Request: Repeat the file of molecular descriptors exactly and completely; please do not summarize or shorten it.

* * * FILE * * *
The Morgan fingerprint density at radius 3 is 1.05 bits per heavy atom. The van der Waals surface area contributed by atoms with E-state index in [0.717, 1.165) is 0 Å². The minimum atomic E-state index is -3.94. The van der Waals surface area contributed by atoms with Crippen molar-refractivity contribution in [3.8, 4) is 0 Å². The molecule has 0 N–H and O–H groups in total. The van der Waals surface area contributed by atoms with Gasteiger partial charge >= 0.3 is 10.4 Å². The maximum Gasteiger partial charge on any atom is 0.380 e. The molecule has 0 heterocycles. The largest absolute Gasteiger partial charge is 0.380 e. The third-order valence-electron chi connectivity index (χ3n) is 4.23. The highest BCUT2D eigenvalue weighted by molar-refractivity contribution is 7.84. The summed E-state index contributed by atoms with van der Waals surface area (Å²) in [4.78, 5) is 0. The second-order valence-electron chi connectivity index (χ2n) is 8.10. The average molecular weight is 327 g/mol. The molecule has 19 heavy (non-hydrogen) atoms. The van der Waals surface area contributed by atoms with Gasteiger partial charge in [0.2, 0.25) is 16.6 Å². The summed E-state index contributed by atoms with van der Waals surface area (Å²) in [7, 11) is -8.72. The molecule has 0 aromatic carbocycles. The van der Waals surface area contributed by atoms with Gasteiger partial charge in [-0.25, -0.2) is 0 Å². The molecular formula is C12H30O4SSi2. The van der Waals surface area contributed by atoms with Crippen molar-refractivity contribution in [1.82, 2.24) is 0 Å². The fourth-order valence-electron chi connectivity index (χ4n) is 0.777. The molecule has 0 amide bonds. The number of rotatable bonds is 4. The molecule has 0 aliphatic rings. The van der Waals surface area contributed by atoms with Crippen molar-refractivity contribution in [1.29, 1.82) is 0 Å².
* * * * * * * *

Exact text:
The Morgan fingerprint density at radius 3 is 1.05 bits per heavy atom. The van der Waals surface area contributed by atoms with E-state index in [0.717, 1.165) is 0 Å². The minimum atomic E-state index is -3.94. The van der Waals surface area contributed by atoms with Crippen molar-refractivity contribution in [3.8, 4) is 0 Å². The molecule has 0 N–H and O–H groups in total. The van der Waals surface area contributed by atoms with Gasteiger partial charge >= 0.3 is 10.4 Å². The maximum Gasteiger partial charge on any atom is 0.380 e. The molecule has 0 heterocycles. The largest absolute Gasteiger partial charge is 0.380 e. The third-order valence-electron chi connectivity index (χ3n) is 4.23. The highest BCUT2D eigenvalue weighted by molar-refractivity contribution is 7.84. The summed E-state index contributed by atoms with van der Waals surface area (Å²) in [4.78, 5) is 0. The second-order valence-electron chi connectivity index (χ2n) is 8.10. The average molecular weight is 327 g/mol. The molecule has 19 heavy (non-hydrogen) atoms. The van der Waals surface area contributed by atoms with Gasteiger partial charge in [0.2, 0.25) is 16.6 Å². The summed E-state index contributed by atoms with van der Waals surface area (Å²) in [7, 11) is -8.72. The molecule has 0 aromatic carbocycles. The van der Waals surface area contributed by atoms with Gasteiger partial charge in [-0.25, -0.2) is 0 Å². The molecular formula is C12H30O4SSi2. The van der Waals surface area contributed by atoms with Crippen molar-refractivity contribution in [1.82, 2.24) is 0 Å². The fourth-order valence-electron chi connectivity index (χ4n) is 0.777. The molecule has 0 amide bonds. The number of rotatable bonds is 4. The molecule has 0 aliphatic rings. The van der Waals surface area contributed by atoms with Crippen molar-refractivity contribution in [1.29, 1.82) is 0 Å².